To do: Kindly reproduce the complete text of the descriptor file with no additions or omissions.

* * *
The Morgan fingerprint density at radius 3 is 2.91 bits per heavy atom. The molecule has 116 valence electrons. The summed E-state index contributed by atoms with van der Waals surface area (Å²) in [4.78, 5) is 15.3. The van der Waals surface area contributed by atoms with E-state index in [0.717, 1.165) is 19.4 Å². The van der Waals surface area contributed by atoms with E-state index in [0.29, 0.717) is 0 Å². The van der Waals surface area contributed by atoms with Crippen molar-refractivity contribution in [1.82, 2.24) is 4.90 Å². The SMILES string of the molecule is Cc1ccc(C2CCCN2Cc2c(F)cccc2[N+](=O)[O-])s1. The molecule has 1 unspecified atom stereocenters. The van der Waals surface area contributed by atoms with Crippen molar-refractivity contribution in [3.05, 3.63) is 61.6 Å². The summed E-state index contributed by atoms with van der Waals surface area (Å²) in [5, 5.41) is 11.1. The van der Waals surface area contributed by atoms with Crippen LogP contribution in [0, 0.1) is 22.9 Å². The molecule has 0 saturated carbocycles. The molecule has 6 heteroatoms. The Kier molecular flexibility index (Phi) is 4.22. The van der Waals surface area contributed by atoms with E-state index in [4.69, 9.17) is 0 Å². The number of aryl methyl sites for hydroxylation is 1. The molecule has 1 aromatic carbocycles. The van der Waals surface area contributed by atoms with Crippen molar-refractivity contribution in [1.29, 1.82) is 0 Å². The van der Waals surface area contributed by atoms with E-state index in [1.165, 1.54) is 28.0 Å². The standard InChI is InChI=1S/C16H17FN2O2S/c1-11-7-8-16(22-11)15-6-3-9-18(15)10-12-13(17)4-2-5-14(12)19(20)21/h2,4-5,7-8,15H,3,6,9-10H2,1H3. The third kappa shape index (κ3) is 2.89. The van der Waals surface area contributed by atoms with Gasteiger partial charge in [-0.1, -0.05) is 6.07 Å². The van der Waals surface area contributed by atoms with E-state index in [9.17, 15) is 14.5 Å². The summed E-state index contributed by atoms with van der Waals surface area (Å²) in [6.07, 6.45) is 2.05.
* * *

The Morgan fingerprint density at radius 3 is 2.91 bits per heavy atom. The molecule has 116 valence electrons. The summed E-state index contributed by atoms with van der Waals surface area (Å²) in [4.78, 5) is 15.3. The van der Waals surface area contributed by atoms with E-state index in [0.717, 1.165) is 19.4 Å². The van der Waals surface area contributed by atoms with E-state index in [0.29, 0.717) is 0 Å². The van der Waals surface area contributed by atoms with Crippen molar-refractivity contribution in [1.82, 2.24) is 4.90 Å². The SMILES string of the molecule is Cc1ccc(C2CCCN2Cc2c(F)cccc2[N+](=O)[O-])s1. The molecule has 1 unspecified atom stereocenters. The van der Waals surface area contributed by atoms with Crippen molar-refractivity contribution in [3.05, 3.63) is 61.6 Å². The summed E-state index contributed by atoms with van der Waals surface area (Å²) in [5, 5.41) is 11.1. The van der Waals surface area contributed by atoms with Crippen LogP contribution in [0, 0.1) is 22.9 Å². The molecule has 0 saturated carbocycles. The molecule has 6 heteroatoms. The Kier molecular flexibility index (Phi) is 4.22. The van der Waals surface area contributed by atoms with E-state index in [4.69, 9.17) is 0 Å². The number of aryl methyl sites for hydroxylation is 1. The molecule has 1 aromatic carbocycles. The van der Waals surface area contributed by atoms with Crippen molar-refractivity contribution in [1.29, 1.82) is 0 Å². The van der Waals surface area contributed by atoms with E-state index in [1.165, 1.54) is 28.0 Å². The standard InChI is InChI=1S/C16H17FN2O2S/c1-11-7-8-16(22-11)15-6-3-9-18(15)10-12-13(17)4-2-5-14(12)19(20)21/h2,4-5,7-8,15H,3,6,9-10H2,1H3. The third kappa shape index (κ3) is 2.89. The van der Waals surface area contributed by atoms with Gasteiger partial charge in [-0.1, -0.05) is 6.07 Å². The van der Waals surface area contributed by atoms with E-state index in [9.17, 15) is 14.5 Å². The summed E-state index contributed by atoms with van der Waals surface area (Å²) in [6.07, 6.45) is 2.05.